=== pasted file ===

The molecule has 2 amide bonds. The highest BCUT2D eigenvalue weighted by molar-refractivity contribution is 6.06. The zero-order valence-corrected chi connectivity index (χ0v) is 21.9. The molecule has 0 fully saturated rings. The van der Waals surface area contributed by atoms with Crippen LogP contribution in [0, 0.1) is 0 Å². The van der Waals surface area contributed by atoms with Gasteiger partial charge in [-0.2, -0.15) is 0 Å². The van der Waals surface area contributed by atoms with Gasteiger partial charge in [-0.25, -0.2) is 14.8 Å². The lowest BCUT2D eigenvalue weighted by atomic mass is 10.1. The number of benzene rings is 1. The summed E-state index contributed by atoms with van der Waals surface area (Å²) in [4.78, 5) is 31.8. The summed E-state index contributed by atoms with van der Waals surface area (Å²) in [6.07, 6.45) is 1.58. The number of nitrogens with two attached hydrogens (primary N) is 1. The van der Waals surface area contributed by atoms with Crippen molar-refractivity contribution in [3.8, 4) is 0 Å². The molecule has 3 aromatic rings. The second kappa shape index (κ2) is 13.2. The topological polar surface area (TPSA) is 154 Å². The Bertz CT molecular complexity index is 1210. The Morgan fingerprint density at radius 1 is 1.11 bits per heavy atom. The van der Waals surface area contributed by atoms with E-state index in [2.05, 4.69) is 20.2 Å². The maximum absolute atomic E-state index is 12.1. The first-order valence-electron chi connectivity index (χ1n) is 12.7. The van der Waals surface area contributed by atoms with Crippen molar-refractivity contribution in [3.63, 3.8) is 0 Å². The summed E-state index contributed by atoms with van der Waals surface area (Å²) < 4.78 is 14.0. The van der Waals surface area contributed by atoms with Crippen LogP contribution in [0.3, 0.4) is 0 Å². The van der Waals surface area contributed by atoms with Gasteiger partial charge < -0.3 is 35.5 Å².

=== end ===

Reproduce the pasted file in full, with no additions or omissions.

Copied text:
The molecule has 2 amide bonds. The highest BCUT2D eigenvalue weighted by molar-refractivity contribution is 6.06. The zero-order valence-corrected chi connectivity index (χ0v) is 21.9. The molecule has 0 fully saturated rings. The van der Waals surface area contributed by atoms with Crippen LogP contribution in [0, 0.1) is 0 Å². The van der Waals surface area contributed by atoms with Gasteiger partial charge in [-0.2, -0.15) is 0 Å². The van der Waals surface area contributed by atoms with Gasteiger partial charge in [-0.25, -0.2) is 14.8 Å². The lowest BCUT2D eigenvalue weighted by atomic mass is 10.1. The number of benzene rings is 1. The summed E-state index contributed by atoms with van der Waals surface area (Å²) in [4.78, 5) is 31.8. The summed E-state index contributed by atoms with van der Waals surface area (Å²) in [6.07, 6.45) is 1.58. The number of nitrogens with two attached hydrogens (primary N) is 1. The van der Waals surface area contributed by atoms with Crippen molar-refractivity contribution in [3.8, 4) is 0 Å². The molecule has 3 aromatic rings. The second kappa shape index (κ2) is 13.2. The topological polar surface area (TPSA) is 154 Å². The Bertz CT molecular complexity index is 1210. The Morgan fingerprint density at radius 1 is 1.11 bits per heavy atom. The van der Waals surface area contributed by atoms with E-state index in [2.05, 4.69) is 20.2 Å². The maximum absolute atomic E-state index is 12.1. The first-order valence-electron chi connectivity index (χ1n) is 12.7. The van der Waals surface area contributed by atoms with Crippen molar-refractivity contribution in [3.63, 3.8) is 0 Å². The summed E-state index contributed by atoms with van der Waals surface area (Å²) < 4.78 is 14.0. The van der Waals surface area contributed by atoms with Crippen LogP contribution in [0.3, 0.4) is 0 Å². The van der Waals surface area contributed by atoms with Gasteiger partial charge < -0.3 is 35.5 Å².